This is what we do to assure our separateness from infinity: go about as if we can confine, expand, add to or breakup infinity. Its just mental gymnastics. We have been doing this from the word go. Its important to do this to an extent, otherwise there is nothing else to do but surrender to our true nature, which is infinite... very impractical most of the time. The trouble is we go too far in this denial of our source and things become super -practical at the cost of a practice that is actually true to us rather than a default ring-in. The practice is to acknowledge infinity as our primary essense - and get on with life!. Very simple.
chaz wyman
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Re: Momentary question

Post by chaz wyman »

Bernard wrote:
Notvacka wrote:
Bernard wrote:Tetchy tetchy me says that finite and infinite are the two primary symbiotic realms of existence. You can't have the experience of one without the experience of the other.
How are finite and infinite "symbiotic"?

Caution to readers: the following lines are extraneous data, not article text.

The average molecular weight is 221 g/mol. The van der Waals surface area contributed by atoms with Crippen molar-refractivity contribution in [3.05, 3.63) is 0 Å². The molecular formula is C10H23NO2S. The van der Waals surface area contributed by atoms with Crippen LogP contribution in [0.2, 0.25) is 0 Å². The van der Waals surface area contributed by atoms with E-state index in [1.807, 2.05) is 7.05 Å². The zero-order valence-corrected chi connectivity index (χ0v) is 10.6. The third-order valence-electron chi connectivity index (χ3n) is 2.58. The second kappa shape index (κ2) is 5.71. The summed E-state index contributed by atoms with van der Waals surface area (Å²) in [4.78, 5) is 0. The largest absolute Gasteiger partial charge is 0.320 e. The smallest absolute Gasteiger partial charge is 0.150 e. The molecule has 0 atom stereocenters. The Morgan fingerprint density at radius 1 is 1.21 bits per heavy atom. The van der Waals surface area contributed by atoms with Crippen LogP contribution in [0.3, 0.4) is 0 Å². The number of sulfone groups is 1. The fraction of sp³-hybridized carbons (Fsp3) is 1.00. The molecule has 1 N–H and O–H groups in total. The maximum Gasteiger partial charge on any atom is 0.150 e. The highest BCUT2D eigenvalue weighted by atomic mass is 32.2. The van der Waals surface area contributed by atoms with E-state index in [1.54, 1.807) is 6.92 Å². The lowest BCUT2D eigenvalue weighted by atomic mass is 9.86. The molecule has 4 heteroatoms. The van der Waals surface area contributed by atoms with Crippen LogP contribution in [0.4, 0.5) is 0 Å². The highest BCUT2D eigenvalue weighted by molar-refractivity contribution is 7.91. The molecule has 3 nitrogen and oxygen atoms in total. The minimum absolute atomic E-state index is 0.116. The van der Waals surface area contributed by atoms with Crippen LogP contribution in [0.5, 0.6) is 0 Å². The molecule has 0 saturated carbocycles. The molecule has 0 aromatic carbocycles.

If you could see that existence is only composed of living things, and that there is no end or beginning to living things, you would be half way to seeing how the finite and the infinite are symbiotic...

In what way are they "realms"?

Its a figure of speech. They are opposites.

I think you can argue this. The opposite of infinity is nothingness - both are impossible.
~Finite is just a word to say that things are not infinite; that they are measurable.


How do you experience infinity? Experiencing a finite slice of something infinite is not experiencing infinity.

It can be. Its a matter of seeing the forest whilst seeing the trees as well.I experience infinity by feeling it with all my unified senses.

All forests are finite, as is your perception of them,